Association for Aid and Relief, Japan (AAR Japan)

Association for Aid and Relief, Japan(AAR Japan) is a Non-Governmental Organization ( NGO ) aiming to provide emergency assistance, assistance to people with disabilities, and mine action, among other operations. It was established in 1979 as an organization with no political, ideological, or religious affiliation. AAR currently has offices in 10 countries.
Jun 25, 2014

Providing Play Equipment to Evacuee Children

Enjoying conversation while playing
Enjoying conversation while playing

Three years have passed since the 3.11 the Great East Japan Earthquake.  However, in Fukushima, significant number of people are still obliged to live in temporary housing complexes due to the damage caused by the earthquake, tsunami, and the nuclear disaster.  Some people have lost hopes on going back to their hometowns altogether and have decided to settle down in the northern part of the prefecture, where radiation level is relatively low.  New apartments have been built in the northern cities and towns to host these evacuees, but several disaster victims still remain in temporary housing complexes for various reasons.

To support the residents in temporary housing complexes, especially the children, AAR Japan provides play equipment to help them improve their physical and psychological health. Recently, we have placed new play equipment at the temporary housing complexes in Koriyama City and Miharu Town, where former residents of Tomioka Town now reside.  Tomioka Town is within a 20 km radius of the Fukushima First Nuclear Power Plant whose nuclear reactors melted down and released substantial amount of radioactive materials.  Due to the high radiation level, the former residents of Tomioka Town are still unable to go back to their hometown.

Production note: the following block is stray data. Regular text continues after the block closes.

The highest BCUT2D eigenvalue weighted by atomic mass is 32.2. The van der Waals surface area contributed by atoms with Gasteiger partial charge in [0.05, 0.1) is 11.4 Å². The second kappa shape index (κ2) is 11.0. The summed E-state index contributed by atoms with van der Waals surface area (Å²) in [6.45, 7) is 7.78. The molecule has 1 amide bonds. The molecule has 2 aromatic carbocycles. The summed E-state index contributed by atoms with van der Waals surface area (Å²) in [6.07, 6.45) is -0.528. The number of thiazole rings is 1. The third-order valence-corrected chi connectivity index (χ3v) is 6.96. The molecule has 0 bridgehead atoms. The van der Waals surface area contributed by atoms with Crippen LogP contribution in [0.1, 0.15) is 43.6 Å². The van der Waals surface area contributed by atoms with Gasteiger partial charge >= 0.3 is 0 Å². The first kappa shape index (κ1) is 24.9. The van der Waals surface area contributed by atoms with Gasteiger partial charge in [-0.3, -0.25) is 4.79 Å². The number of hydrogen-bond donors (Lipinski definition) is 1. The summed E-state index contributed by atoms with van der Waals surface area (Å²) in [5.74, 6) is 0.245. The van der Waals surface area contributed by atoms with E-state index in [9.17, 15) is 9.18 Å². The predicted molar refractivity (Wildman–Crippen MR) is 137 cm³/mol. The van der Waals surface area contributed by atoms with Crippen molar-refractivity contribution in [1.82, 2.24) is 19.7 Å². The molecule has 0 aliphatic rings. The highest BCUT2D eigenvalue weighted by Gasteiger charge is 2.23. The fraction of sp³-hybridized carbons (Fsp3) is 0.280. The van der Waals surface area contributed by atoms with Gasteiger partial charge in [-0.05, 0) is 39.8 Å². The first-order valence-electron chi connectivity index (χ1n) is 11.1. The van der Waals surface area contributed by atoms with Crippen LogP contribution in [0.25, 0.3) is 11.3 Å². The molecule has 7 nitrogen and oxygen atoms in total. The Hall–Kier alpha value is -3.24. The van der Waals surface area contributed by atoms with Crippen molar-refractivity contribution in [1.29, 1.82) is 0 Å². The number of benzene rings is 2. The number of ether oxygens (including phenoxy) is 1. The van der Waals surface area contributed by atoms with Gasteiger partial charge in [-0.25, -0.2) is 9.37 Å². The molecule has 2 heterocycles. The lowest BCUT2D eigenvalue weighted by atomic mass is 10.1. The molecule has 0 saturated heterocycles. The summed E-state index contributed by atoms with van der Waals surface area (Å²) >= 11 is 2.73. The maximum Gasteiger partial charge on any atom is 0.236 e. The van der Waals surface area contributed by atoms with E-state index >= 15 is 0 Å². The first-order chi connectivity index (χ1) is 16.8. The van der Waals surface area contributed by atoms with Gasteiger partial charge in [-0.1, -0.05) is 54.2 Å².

On April 25th, we brought swings and spring riders to the temporary housing complex in Koriyama City.  During the day, children in nursery school visit the play area with their teachers; in the evenings, children living in the temporary housing complex play there with their friends.  All the equipment is designed for children to play together, which facilitates not only children but also the parents to communicate with each other through play. 

 The teachers at the nurseryschool thanked us deeply and said, “All the play equipment is so colorful that just looking at them cheers us up.  The swings can be used by children of all ages for various types of play.  I am sure children will enjoy playing with this equipment for a very long time.  Thank you for providing us with such great play equipment.”

(All pictures were taken at the Housing Complex in Koriyama City.  May 20th, 2014.)

Children enjoyed the
Children enjoyed the 'Cradle Swing' with AAR staff
Make a rush for the play equipment after school
Make a rush for the play equipment after school
May 29, 2014

Children Fighting HIV / AIDS

confirming the support with a child and her family
confirming the support with a child and her family

In Zambia, estimated 800,000 children are said to have lost their parents due to HIV/AIDS.  Most of these children stay with their grandparents, their relatives, or their family’s close friends.  Many of these host families are not wealthy, unable to send those HIV/AIDS orphans to school.  Among those children, some are going through even harder times, suffering from the disease themselves.